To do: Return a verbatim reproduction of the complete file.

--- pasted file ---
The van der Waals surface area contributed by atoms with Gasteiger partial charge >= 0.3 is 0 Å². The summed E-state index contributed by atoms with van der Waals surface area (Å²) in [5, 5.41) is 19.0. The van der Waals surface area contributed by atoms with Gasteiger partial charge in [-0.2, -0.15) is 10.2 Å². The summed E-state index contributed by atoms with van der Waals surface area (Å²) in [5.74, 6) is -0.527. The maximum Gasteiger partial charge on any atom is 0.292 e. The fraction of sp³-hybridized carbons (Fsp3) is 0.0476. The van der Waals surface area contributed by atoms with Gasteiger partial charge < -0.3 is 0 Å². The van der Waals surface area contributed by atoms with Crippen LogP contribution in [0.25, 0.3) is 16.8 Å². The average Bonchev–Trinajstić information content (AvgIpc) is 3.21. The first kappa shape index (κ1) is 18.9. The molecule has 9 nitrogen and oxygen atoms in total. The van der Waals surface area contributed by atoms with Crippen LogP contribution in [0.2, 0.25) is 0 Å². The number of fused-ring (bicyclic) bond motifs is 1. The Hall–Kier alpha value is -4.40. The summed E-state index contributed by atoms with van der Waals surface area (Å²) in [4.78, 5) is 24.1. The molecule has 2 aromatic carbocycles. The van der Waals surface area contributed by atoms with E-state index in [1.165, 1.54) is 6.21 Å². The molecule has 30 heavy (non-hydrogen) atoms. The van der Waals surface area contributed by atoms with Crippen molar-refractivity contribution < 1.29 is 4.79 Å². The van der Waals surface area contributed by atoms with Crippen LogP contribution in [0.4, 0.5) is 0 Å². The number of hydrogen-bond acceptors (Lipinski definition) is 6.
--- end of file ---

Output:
The van der Waals surface area contributed by atoms with Gasteiger partial charge >= 0.3 is 0 Å². The summed E-state index contributed by atoms with van der Waals surface area (Å²) in [5, 5.41) is 19.0. The van der Waals surface area contributed by atoms with Gasteiger partial charge in [-0.2, -0.15) is 10.2 Å². The summed E-state index contributed by atoms with van der Waals surface area (Å²) in [5.74, 6) is -0.527. The maximum Gasteiger partial charge on any atom is 0.292 e. The fraction of sp³-hybridized carbons (Fsp3) is 0.0476. The van der Waals surface area contributed by atoms with Gasteiger partial charge < -0.3 is 0 Å². The van der Waals surface area contributed by atoms with Crippen LogP contribution in [0.25, 0.3) is 16.8 Å². The average Bonchev–Trinajstić information content (AvgIpc) is 3.21. The first kappa shape index (κ1) is 18.9. The molecule has 9 nitrogen and oxygen atoms in total. The van der Waals surface area contributed by atoms with Crippen LogP contribution in [0.2, 0.25) is 0 Å². The number of fused-ring (bicyclic) bond motifs is 1. The Hall–Kier alpha value is -4.40. The summed E-state index contributed by atoms with van der Waals surface area (Å²) in [4.78, 5) is 24.1. The molecule has 2 aromatic carbocycles. The van der Waals surface area contributed by atoms with E-state index in [1.165, 1.54) is 6.21 Å². The molecule has 30 heavy (non-hydrogen) atoms. The van der Waals surface area contributed by atoms with Crippen molar-refractivity contribution < 1.29 is 4.79 Å². The van der Waals surface area contributed by atoms with Crippen LogP contribution in [0.4, 0.5) is 0 Å². The number of hydrogen-bond acceptors (Lipinski definition) is 6.